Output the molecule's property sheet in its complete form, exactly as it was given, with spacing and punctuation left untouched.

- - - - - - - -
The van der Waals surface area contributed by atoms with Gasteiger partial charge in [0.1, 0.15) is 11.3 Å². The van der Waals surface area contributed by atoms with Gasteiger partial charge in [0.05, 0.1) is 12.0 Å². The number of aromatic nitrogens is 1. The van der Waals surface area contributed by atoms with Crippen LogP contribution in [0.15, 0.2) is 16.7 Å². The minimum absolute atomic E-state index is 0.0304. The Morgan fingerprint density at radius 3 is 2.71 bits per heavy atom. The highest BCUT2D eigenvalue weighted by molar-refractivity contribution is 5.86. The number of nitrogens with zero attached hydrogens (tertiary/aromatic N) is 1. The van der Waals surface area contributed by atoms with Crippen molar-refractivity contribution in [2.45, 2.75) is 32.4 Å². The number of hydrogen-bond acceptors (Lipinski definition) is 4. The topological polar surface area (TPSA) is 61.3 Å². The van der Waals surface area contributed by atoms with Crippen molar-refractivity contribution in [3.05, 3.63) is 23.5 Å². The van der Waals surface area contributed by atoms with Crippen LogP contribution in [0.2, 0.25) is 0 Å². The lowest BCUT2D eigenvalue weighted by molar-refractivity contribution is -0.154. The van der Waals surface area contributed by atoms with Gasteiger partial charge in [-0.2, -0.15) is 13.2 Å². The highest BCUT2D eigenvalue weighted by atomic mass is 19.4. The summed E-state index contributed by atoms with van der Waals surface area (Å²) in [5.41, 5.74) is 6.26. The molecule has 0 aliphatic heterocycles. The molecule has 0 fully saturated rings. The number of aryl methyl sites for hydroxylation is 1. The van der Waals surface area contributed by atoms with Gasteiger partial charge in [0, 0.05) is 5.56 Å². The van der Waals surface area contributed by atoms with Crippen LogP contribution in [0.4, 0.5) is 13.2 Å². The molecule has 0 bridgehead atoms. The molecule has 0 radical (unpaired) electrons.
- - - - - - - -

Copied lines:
The van der Waals surface area contributed by atoms with Gasteiger partial charge in [0.1, 0.15) is 11.3 Å². The van der Waals surface area contributed by atoms with Gasteiger partial charge in [0.05, 0.1) is 12.0 Å². The number of aromatic nitrogens is 1. The van der Waals surface area contributed by atoms with Crippen LogP contribution in [0.15, 0.2) is 16.7 Å². The minimum absolute atomic E-state index is 0.0304. The Morgan fingerprint density at radius 3 is 2.71 bits per heavy atom. The highest BCUT2D eigenvalue weighted by molar-refractivity contribution is 5.86. The number of nitrogens with zero attached hydrogens (tertiary/aromatic N) is 1. The van der Waals surface area contributed by atoms with Crippen molar-refractivity contribution in [2.45, 2.75) is 32.4 Å². The number of hydrogen-bond acceptors (Lipinski definition) is 4. The topological polar surface area (TPSA) is 61.3 Å². The van der Waals surface area contributed by atoms with Crippen molar-refractivity contribution in [3.05, 3.63) is 23.5 Å². The van der Waals surface area contributed by atoms with Crippen LogP contribution in [0.2, 0.25) is 0 Å². The lowest BCUT2D eigenvalue weighted by molar-refractivity contribution is -0.154. The van der Waals surface area contributed by atoms with Gasteiger partial charge in [-0.2, -0.15) is 13.2 Å². The highest BCUT2D eigenvalue weighted by atomic mass is 19.4. The summed E-state index contributed by atoms with van der Waals surface area (Å²) in [5.41, 5.74) is 6.26. The molecule has 0 aliphatic heterocycles. The molecule has 0 fully saturated rings. The number of aryl methyl sites for hydroxylation is 1. The van der Waals surface area contributed by atoms with Gasteiger partial charge in [0, 0.05) is 5.56 Å². The van der Waals surface area contributed by atoms with Crippen LogP contribution in [0.4, 0.5) is 13.2 Å². The molecule has 0 bridgehead atoms. The molecule has 0 radical (unpaired) electrons.